French mothers use what might be considered a rather unusual approach to introducing vegetables to their babies. The question is, does this really make a difference in how readily kids accept vegetables?
“For years, French mums have shown that getting their children to eat vegetables early is child’s play,” Marion Hetherington, one of the researchers at the Human Appetite Research Unit and the School of Psychology at the University of Leeds, said in a statement.
Their secret? They add vegetable cooking water to milk as babies are being weaned off the breast or formula to help introduce them to eating vegetables.
To see if the strategy really works, researchers set up a controlled study. Thirty-six mothers with infants at least six months old participated and were split into two groups. One group of babies was fed plain milk for 12 consecutive days. Then plain rice was added for the next 12 days.
Carrots were the babies’ vegetable of choice — they ate almost 50 percent more of them than the other vegetables they were offered
The babies in the other group were given milk and then rice as well, but vegetable puree was added to both the milk and rice they were given over the 24 days of the study.
After the initial three and a half weeks, all of the babies were fed vegetable puree for nearly two weeks. The researchers tracked how much of the vegetables the babies ate in relation to what they had been fed in the initial part of the study.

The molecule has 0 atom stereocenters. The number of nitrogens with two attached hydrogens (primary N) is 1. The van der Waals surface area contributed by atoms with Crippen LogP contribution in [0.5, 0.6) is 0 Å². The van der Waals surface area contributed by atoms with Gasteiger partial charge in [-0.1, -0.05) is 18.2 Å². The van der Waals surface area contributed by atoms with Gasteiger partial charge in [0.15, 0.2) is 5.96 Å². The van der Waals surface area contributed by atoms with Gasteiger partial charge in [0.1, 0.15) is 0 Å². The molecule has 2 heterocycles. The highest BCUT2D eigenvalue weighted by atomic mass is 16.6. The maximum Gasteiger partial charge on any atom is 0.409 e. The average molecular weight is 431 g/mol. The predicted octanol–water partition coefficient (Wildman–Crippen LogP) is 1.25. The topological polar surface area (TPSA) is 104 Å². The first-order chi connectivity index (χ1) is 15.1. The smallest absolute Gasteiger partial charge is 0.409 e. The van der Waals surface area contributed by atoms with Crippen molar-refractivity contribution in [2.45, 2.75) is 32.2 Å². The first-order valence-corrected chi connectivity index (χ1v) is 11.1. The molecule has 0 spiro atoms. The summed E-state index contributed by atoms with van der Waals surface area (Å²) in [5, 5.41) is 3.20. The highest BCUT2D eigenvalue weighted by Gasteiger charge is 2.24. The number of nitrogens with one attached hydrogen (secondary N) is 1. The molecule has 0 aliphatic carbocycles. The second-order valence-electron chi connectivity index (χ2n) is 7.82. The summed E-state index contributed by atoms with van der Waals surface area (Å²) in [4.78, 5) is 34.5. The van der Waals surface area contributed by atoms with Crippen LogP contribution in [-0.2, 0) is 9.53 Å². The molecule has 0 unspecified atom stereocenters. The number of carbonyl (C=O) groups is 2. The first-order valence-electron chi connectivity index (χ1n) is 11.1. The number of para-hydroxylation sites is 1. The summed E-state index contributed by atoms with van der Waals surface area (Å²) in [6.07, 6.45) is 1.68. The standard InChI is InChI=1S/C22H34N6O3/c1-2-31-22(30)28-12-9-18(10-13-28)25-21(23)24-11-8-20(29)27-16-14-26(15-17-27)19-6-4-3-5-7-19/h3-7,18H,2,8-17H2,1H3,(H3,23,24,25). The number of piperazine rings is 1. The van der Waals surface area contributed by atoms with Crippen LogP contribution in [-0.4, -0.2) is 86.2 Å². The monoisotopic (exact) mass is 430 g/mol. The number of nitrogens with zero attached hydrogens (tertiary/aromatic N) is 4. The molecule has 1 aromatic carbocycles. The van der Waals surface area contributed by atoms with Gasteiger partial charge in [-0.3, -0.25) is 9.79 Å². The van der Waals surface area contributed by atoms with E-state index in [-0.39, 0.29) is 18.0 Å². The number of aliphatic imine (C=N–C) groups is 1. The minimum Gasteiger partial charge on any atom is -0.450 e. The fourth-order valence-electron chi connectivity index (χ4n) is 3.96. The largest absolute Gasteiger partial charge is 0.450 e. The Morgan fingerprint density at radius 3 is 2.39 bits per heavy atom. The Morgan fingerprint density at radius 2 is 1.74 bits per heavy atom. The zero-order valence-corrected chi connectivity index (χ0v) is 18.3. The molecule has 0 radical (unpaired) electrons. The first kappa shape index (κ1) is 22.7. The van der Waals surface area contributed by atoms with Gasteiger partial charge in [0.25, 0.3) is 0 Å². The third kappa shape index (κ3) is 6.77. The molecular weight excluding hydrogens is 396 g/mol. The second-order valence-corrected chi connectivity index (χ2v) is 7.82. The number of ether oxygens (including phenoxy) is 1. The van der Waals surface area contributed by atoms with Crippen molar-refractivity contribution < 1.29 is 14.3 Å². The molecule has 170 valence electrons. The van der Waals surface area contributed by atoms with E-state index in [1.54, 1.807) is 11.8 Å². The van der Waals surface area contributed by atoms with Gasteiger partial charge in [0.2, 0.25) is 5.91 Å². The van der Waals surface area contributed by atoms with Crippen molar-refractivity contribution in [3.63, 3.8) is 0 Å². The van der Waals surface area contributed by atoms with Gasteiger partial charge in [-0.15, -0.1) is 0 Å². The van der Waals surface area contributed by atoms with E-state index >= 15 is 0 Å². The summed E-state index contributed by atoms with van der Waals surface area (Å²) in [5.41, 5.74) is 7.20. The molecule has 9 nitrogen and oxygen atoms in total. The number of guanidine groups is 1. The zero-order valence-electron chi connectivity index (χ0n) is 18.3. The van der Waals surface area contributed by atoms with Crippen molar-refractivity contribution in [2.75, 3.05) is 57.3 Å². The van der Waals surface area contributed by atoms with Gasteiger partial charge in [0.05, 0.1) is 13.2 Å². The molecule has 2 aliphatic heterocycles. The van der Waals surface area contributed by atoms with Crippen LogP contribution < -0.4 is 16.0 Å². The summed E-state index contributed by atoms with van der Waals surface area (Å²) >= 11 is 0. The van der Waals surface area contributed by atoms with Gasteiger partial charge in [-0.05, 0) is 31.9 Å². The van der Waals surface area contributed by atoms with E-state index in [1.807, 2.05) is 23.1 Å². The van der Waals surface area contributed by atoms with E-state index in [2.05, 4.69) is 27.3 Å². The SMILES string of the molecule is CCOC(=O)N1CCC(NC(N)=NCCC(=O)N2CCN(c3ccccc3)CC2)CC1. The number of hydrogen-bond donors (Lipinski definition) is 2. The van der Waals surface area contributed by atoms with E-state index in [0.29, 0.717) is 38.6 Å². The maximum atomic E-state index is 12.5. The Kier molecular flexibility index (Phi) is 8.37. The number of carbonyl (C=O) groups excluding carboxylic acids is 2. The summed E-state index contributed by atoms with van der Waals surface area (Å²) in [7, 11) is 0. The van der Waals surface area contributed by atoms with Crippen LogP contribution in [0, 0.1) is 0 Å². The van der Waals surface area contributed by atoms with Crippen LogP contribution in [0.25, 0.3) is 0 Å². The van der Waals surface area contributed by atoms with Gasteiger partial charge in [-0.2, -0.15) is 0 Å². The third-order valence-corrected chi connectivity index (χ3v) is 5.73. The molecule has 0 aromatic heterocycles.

The babies who had had vegetable puree added to their milk and rice ate 46 percent more vegetables during the last part of the study, compared to babies who had not been exposed to vegetable-laced milk and rice.
“What this study shows is that by doing a relatively simple thing, like adding vegetable puree to milk and then baby rice, children eat vegetables more readily. Vegetables tend to be bitter, so a gradual introduction is an easy way to let children get used to them,” Hetherington added.
Moms who breastfeed should eat a variety of vegetables for their own health, but this also helps with their babies' acceptance of vegetables, because breast milk contains the flavors of the foods their mothers eat.
Finding ways to get children to eat more fruits and vegetables is a national health priority. The dietary patterns set in childhood tend to continue into adulthood, and vegetables provide important nutrients.
According to the Centers for Disease Control and Prevention, 93 percent of US children don’t eat the recommended amount of vegetables. If children learn to like vegetables early in life, they are much more likely to make healthy food choices as they get older.